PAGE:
It has been said, you make your habits and then they make you.  Certainly this applies with your habits concerning exercise, meals-snacks, hygiene, smiling, dressing clean and sharp.   
What about your habits with reading, seeking wisdom, understanding?  

What about mentors, who help you understand daily experiences with life through their lens of wisdom, knowledge, understanding, along with their first hand experiences.

I do not know where I would be without my mentors throughout my life.  Everybody has certain desires that carry great weight in their decisions with regards to how their time is invested, in spent.   Here is a quick review of some of my youth, for I believe sharing it now, will have value for some of you reading this.

When I was 12, my father had the first of seven heart attacks over five years.  One every January, with two in the second and fourth year.  My mother was incredible in many ways.  A teacher who invested 38 years with 1st and 2nd graders, she was detailed.  Her final year, she was teacher of the year in Marion County, up for the state teacher of the year as well.  She was Incredible in many ways, yet I will suffice to say this.   As overwhelmed as she was at times caring for my father, dealing with Mrs Matthews who watched dad from 8am-4pm over a 5 year period, and teaching, she was always attentive to my needs.  Everyone admired and adored my mother.

My brother, 6 years older, was off to college at UCF, while I was in 8th grade.  Growing up, as her time was mostly invested teaching and caring for my father, great independence developed from age 10 to 19.  Not that I didn't set out for new adventures throughout my youth.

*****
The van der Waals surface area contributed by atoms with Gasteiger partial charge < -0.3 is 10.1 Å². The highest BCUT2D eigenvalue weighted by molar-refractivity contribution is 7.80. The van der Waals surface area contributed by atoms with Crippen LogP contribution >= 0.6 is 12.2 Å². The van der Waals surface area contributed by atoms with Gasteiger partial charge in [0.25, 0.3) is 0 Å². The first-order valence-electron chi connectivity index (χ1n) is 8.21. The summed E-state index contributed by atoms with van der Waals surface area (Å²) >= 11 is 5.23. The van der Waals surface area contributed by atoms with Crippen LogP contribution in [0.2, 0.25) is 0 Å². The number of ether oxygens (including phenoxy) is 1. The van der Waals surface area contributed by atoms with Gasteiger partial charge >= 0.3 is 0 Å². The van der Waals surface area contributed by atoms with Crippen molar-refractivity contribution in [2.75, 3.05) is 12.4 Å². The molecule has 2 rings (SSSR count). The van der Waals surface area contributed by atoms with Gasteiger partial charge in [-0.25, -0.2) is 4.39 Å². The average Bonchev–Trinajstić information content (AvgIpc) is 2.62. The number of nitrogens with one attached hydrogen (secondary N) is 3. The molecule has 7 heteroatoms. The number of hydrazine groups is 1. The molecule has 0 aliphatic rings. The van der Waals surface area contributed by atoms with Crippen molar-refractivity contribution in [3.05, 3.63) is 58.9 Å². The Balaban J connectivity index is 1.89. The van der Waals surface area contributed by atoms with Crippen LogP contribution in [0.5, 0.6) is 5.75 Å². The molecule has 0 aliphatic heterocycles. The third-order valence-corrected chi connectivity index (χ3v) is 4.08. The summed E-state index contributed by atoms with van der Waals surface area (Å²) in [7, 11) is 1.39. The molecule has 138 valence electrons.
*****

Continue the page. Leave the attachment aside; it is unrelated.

At six I set out pulling my red wagon around the neighborhood, selling 10 and 25 cent cups of kool aide to all of the construction workers there with our neighborhood expansion.  I was making over $10 a week at age six.  Other jobs followed, such as a paper route starting at 12 and lasting 4 years.  My father, a great bass fisherman, and I did fish often, four to six times a month, from perhaps age 8 to age 16.  

Yet one of the three biggest influences in my life happened from 11-15.  I became consumed with reading from our church library, a series of biographies on great Americans.  They had approximately 200 biographies, each about 180 pages.  I read each book twice over a 4 years, about two books per week. 

I was happy in so many ways.  I kept active physically (I won city championships in 10 different sports), and reading books on other's lives.   Whether they were Kit Carson or Daniel Boone, the brilliant Booker T Washington or Thomas Edison, or our presidents, western heroes, I was hooked.

Later in life, I reflected on the lessons I learned from those books, their successful, very effective lives.   What resonated quite deep was the consistency of several of their habits and attitudes.  Almost everyone of these "American Heroes" had qualities I am about to list below, permeate their daily life.  From their youth until their death, these qualities were part of almost everyone of the 200 men and women I read about.

The first quality, one that influenced them, was their steady thirst for knowledge, understanding, and to experience new arenas of life.   To go beyond the boundaries that history had set forth in ink, not to be disturbed.  

They would ...                  continued soon.

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